Mr YFG and I have various spreadsheets but my favourite is my FI Countdown. This plots current net worth plus expected salary, expenses and investment returns to give me a number: how many years until I hit FI (we are aiming for “Fat FI” with a relatively high expenses level). The spreadsheet tells me an estimate based on historic investment growth in our portfolio and an estimate which is much more conservative (worst case).

Based on historical figures and on my current (full-time) salary I have about 3 years to go to hit FI in my own right and to reach our joint target. On a very conservative estimate, I have five years to go.

If I moved job and took a pay cut, or went part-time, this would push the boat further out. Yes, I might be happier, but I may also end up doing the same work and hours for less pay. I’ve seen my colleagues suffer this and it’s something that holds me back. I’m not sure I am willing to swap for a longer working life right now.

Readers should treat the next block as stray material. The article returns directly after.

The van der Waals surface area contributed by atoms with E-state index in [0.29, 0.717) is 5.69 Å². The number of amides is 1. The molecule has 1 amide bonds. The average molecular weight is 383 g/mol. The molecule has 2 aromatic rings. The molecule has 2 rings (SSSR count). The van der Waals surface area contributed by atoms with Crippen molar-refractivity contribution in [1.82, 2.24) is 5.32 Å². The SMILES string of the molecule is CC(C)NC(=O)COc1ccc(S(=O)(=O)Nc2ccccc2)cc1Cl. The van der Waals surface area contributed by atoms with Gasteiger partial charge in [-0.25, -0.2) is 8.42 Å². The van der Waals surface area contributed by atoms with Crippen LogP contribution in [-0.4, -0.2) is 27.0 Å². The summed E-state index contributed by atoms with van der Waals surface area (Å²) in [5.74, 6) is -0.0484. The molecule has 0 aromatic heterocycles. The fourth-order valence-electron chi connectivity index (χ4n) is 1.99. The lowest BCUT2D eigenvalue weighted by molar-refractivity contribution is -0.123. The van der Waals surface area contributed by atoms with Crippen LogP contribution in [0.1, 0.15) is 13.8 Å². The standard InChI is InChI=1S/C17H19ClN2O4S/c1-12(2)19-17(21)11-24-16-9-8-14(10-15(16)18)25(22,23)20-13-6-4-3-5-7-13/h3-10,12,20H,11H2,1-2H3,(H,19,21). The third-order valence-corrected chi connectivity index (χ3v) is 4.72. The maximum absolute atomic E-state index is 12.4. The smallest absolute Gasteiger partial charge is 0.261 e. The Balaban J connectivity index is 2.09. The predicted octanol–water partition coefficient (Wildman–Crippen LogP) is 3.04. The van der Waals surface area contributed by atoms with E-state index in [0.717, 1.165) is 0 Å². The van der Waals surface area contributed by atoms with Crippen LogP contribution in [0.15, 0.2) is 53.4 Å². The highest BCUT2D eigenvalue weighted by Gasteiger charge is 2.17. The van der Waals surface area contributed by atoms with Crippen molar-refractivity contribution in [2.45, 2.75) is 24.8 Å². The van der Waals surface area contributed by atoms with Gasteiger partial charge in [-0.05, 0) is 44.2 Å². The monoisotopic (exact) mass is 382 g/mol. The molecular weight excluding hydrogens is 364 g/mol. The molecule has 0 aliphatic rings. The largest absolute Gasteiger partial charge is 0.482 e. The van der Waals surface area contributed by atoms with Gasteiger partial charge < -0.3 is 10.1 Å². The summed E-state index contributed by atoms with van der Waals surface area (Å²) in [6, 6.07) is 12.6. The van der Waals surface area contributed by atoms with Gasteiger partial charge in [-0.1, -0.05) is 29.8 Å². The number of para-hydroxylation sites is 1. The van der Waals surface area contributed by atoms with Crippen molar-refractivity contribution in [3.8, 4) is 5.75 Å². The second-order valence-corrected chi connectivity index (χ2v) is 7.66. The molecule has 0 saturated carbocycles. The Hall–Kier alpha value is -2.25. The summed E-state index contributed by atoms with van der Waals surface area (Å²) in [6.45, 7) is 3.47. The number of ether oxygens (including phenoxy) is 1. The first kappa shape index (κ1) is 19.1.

A devil’s advocate might ask why I would deliberately commit myself to 2-3 years of unhappiness for the sake of money, and put my life on hold? It’s a sensible question, and all I can say is that I’m not unhappy enough yet.

Starting anew would be difficult for me

Mentally and physically. Leaving a job and starting a new one, to me, sounds infinitely more stressful than staying somewhere where things are difficult. Better the devil you know, and all.

Moving involves starting from ground zero when at the moment I’m cruising and kinda know what I’m doing. I want to impress and to make people happy and starting in a brand new environment would be terrifying at the moment. Rather than worrying about my technical ability to do the job (which isn’t in question) my fears are centred around not fitting in with the team or not liking my surroundings.

You never know I might change my tune but that’s how I feel for now.

Comfort and familiarity